A further significant victory for MWP in the English Court of Appeal against Mr T. I. Sinclair and J. F. Emmott
Coming shortly after its landmark appeal victory against the judgment of Teare J in the Max share action (announced here on 13 January 2017), MWP is delighted to announce a further significant victory in the same court and against the same principle respondent, Mr Thomas Ian Sinclair.
On 7 February 2017 the English Court of Appeal handed down its judgment in Michael Wilson & Partners, Limited v Thomas Ian Sinclair  EWCA Civ 55 Civ in which the court overturned the judgment of Whipple J in the English High Court of 7 October 2015. In that case Whipple J dismissed an appeal by MWP against an order granting Mr Sinclair a stay of execution of an earlier order recognising various Bahamian money judgments in favour of MWP against Mr Sinclair, and also their attendant costs.
The stay orders departed from the ordinary principle in complex litigation that parties “pay as they go”. That was on the basis that the Bahamian judgments should only be executed dependent on the outcome of other aspects of the wider litigation between the parties. The Whipple appeal therefore considered whether the judge had a discretion to stay execution under the broad provisions of CPR 3.1(2)(f), in conjunction with part 40.8A (as Whipple J found), or whether any discretion to stay properly arises under CPR 83.7, applying the “special circumstances” test contained in CPR 87.3(4)(a) (as MWP argued on appeal).
McCombe and Briggs LLJ in the Court of Appeal agreed with MWP that Whipple J had been wrong to purport to exercise a discretion under CPR 3.1(2) (f) and had also been wrong to find in the alternative that there were “special circumstances” under CPR 83.7 rendering it inexpedient to enforce the Bahamian judgments. The Court of Appeal noted, however, that Whipple J had made her findings in the absence of important information provided to the Court of Appeal (namely that MWP had discharged various costs orders against it) and also before the important Teare J appeal judgment in the Max share action.
In coming to its decision the Court also placed significant weight on the reasoning of the New Zealand Court of Appeal (reported here on 5 August 2016); especially in relation to Mr Sinclair’s argument that a stay of execution should be afforded to him on the basis of his likely future recovery of damages from MWP, and of costs from his business and litigation partner Mr John Forster Emmott. The court noted that:
The court also quoted favourably the finding of the New Zealand Court of Appeal that:
“There were significant hurdles in the way to such recovery: first, TIS’s standing to make claims in the enquiry (a point left open in the relevant order; secondly, the fact (pointed out in the skeleton argument before the judge) that provision was made for an exception to the freezing order allowing sale of the shares in question on 5 days’ prior notice; and thirdly, the likelihood or otherwise of the Bahamian costs being recoverable as part of the damages flowing under the cross-undertaking….”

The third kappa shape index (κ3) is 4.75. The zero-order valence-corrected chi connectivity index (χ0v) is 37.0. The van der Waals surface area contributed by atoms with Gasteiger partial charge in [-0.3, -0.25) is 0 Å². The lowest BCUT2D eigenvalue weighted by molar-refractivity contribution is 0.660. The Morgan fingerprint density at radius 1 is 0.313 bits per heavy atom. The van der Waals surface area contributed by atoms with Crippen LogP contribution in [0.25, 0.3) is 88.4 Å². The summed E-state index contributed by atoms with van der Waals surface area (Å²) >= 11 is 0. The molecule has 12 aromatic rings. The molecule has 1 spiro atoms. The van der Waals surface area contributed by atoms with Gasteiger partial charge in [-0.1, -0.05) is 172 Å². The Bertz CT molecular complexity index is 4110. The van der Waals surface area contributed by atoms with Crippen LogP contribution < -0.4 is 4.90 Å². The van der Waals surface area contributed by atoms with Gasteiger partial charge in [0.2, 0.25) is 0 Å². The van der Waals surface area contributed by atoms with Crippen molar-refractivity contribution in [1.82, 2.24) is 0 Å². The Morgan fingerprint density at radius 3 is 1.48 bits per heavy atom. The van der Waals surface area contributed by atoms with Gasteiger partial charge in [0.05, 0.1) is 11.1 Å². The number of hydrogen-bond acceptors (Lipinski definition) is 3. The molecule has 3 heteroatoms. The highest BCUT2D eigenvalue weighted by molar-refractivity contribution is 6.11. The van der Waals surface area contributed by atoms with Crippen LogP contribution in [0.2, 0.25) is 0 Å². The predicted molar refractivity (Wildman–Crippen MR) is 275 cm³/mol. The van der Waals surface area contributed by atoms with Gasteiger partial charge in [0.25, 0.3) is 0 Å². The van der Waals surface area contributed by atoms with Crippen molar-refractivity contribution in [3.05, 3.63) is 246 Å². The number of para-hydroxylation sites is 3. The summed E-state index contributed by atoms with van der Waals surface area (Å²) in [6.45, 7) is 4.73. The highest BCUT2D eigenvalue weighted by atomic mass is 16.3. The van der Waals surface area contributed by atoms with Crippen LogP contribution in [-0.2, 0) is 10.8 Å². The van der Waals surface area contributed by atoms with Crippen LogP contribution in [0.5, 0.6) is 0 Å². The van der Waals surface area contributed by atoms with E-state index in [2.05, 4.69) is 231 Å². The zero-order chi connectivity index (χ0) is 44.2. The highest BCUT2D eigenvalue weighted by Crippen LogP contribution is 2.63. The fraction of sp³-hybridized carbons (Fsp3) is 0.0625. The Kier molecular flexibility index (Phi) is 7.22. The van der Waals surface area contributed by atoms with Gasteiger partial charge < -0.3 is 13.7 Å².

Currently, Mr Sinclair and his company Sokol are in breach of judgments and costs orders made in favour of MWP by all of the Bahamas Supreme Court, Bahamas Court of Appeal, Judicial Committee of the Privy Council, the Commercial Court and QBD in England, as well as the New Zealand High Court and Court of Appeal, as a result of which Mr Sinclair’s NZ$4m house in Wellington, New Zealand is in the process of being sold to pay MWP’s unpaid judgment debts.
“… The Bahamian orders are, we repeat, final, binding and conclusive between the parties, relating solely to litigation in that forum. The costs awards were made there without any substantive adjudication upon the merits of the Max shares dispute. They were made because Mr Sinclair abused the process of the Bahamian courts to invoke a jurisdiction which did not exist. That conclusion and Mr Sinclair’s liability for the costs awarded in the Bahamas are now beyond challenge.”
As in the successful Teare J appeal, MWP was represented by Charles Samek QC and Adam Solomon of Littleton Chambers, to whom it wishes to extend its warmest gratitude once more for a job well done.
MWP is a full service law firm with offices in both Almaty and Baku covering Azerbaijan, Kazakhstan, the Central Asian Region and the Caucasus. MWP was established in Almaty in July 1998 and in Baku in 2003. Today it is recognised as one of the leaders in the Central Asian and Caucasus Region, combining years of collective experience throughout the CIS.
Before founding MWP, Mr Wilson was the founding partner of the major international law firm, Baker & McKenzie throughout this Region, establishing offices for that firm from scratch in Almaty, Tashkent, Bishkek, Astana and Baku, which were the most successful group of new offices ever established anywhere in the world in the long history of Baker & McKenzie.
However, in order to better meet the needs of multinational and local clients for premier quality legal advice, know-how and innovative work product, MWP was established as a fully independent international law firm, operating through offices in Almaty and Baku, focused upon the Central Asian and Caucasus Region, and which works together with and cooperates with many of the world’s leading firms.